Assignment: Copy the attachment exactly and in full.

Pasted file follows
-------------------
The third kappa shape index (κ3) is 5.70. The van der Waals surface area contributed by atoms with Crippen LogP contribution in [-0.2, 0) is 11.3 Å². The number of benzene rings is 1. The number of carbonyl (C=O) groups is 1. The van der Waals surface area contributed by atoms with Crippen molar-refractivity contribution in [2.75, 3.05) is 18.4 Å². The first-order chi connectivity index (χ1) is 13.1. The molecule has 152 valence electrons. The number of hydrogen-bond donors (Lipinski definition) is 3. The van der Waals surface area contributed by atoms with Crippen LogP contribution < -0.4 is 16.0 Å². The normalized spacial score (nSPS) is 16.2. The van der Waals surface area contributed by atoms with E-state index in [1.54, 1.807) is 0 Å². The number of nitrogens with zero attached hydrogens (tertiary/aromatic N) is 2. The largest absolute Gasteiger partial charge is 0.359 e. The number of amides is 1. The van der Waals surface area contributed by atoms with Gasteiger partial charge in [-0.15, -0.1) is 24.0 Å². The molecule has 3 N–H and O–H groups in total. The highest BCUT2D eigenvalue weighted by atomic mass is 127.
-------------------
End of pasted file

The third kappa shape index (κ3) is 5.70. The van der Waals surface area contributed by atoms with Crippen LogP contribution in [-0.2, 0) is 11.3 Å². The number of benzene rings is 1. The number of carbonyl (C=O) groups is 1. The van der Waals surface area contributed by atoms with Crippen molar-refractivity contribution in [2.75, 3.05) is 18.4 Å². The first-order chi connectivity index (χ1) is 13.1. The molecule has 152 valence electrons. The number of hydrogen-bond donors (Lipinski definition) is 3. The van der Waals surface area contributed by atoms with Crippen LogP contribution < -0.4 is 16.0 Å². The normalized spacial score (nSPS) is 16.2. The van der Waals surface area contributed by atoms with E-state index in [1.54, 1.807) is 0 Å². The number of nitrogens with zero attached hydrogens (tertiary/aromatic N) is 2. The largest absolute Gasteiger partial charge is 0.359 e. The number of amides is 1. The van der Waals surface area contributed by atoms with Gasteiger partial charge in [-0.15, -0.1) is 24.0 Å². The molecule has 3 N–H and O–H groups in total. The highest BCUT2D eigenvalue weighted by atomic mass is 127.